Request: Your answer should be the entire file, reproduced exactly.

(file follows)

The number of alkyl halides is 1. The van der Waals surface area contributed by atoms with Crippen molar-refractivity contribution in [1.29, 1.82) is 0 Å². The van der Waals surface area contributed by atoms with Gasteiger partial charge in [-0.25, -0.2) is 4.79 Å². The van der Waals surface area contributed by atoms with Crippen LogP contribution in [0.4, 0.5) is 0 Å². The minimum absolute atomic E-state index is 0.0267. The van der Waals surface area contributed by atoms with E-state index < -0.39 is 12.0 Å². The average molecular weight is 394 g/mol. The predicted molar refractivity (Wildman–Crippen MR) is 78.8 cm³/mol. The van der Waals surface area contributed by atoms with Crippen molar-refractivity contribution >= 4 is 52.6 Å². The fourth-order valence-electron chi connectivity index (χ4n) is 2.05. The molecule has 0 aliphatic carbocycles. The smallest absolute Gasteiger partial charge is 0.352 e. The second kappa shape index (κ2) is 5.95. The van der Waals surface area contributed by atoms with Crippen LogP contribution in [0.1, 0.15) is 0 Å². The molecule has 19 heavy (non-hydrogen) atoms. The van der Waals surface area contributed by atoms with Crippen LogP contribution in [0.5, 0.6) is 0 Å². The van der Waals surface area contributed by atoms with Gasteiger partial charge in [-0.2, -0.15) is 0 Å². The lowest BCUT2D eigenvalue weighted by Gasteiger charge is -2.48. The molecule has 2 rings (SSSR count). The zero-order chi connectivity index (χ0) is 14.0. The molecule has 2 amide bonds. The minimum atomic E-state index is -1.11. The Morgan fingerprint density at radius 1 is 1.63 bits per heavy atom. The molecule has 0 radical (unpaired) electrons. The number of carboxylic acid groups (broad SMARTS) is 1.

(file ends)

The number of alkyl halides is 1. The van der Waals surface area contributed by atoms with Crippen molar-refractivity contribution in [1.29, 1.82) is 0 Å². The van der Waals surface area contributed by atoms with Gasteiger partial charge in [-0.25, -0.2) is 4.79 Å². The van der Waals surface area contributed by atoms with Crippen LogP contribution in [0.4, 0.5) is 0 Å². The minimum absolute atomic E-state index is 0.0267. The van der Waals surface area contributed by atoms with E-state index < -0.39 is 12.0 Å². The average molecular weight is 394 g/mol. The predicted molar refractivity (Wildman–Crippen MR) is 78.8 cm³/mol. The van der Waals surface area contributed by atoms with Crippen molar-refractivity contribution >= 4 is 52.6 Å². The fourth-order valence-electron chi connectivity index (χ4n) is 2.05. The molecule has 0 aliphatic carbocycles. The smallest absolute Gasteiger partial charge is 0.352 e. The second kappa shape index (κ2) is 5.95. The van der Waals surface area contributed by atoms with Crippen LogP contribution in [0.1, 0.15) is 0 Å². The molecule has 19 heavy (non-hydrogen) atoms. The van der Waals surface area contributed by atoms with Crippen LogP contribution in [0.5, 0.6) is 0 Å². The van der Waals surface area contributed by atoms with Gasteiger partial charge in [-0.2, -0.15) is 0 Å². The lowest BCUT2D eigenvalue weighted by Gasteiger charge is -2.48. The molecule has 2 rings (SSSR count). The zero-order chi connectivity index (χ0) is 14.0. The molecule has 2 amide bonds. The minimum atomic E-state index is -1.11. The Morgan fingerprint density at radius 1 is 1.63 bits per heavy atom. The molecule has 0 radical (unpaired) electrons. The number of carboxylic acid groups (broad SMARTS) is 1.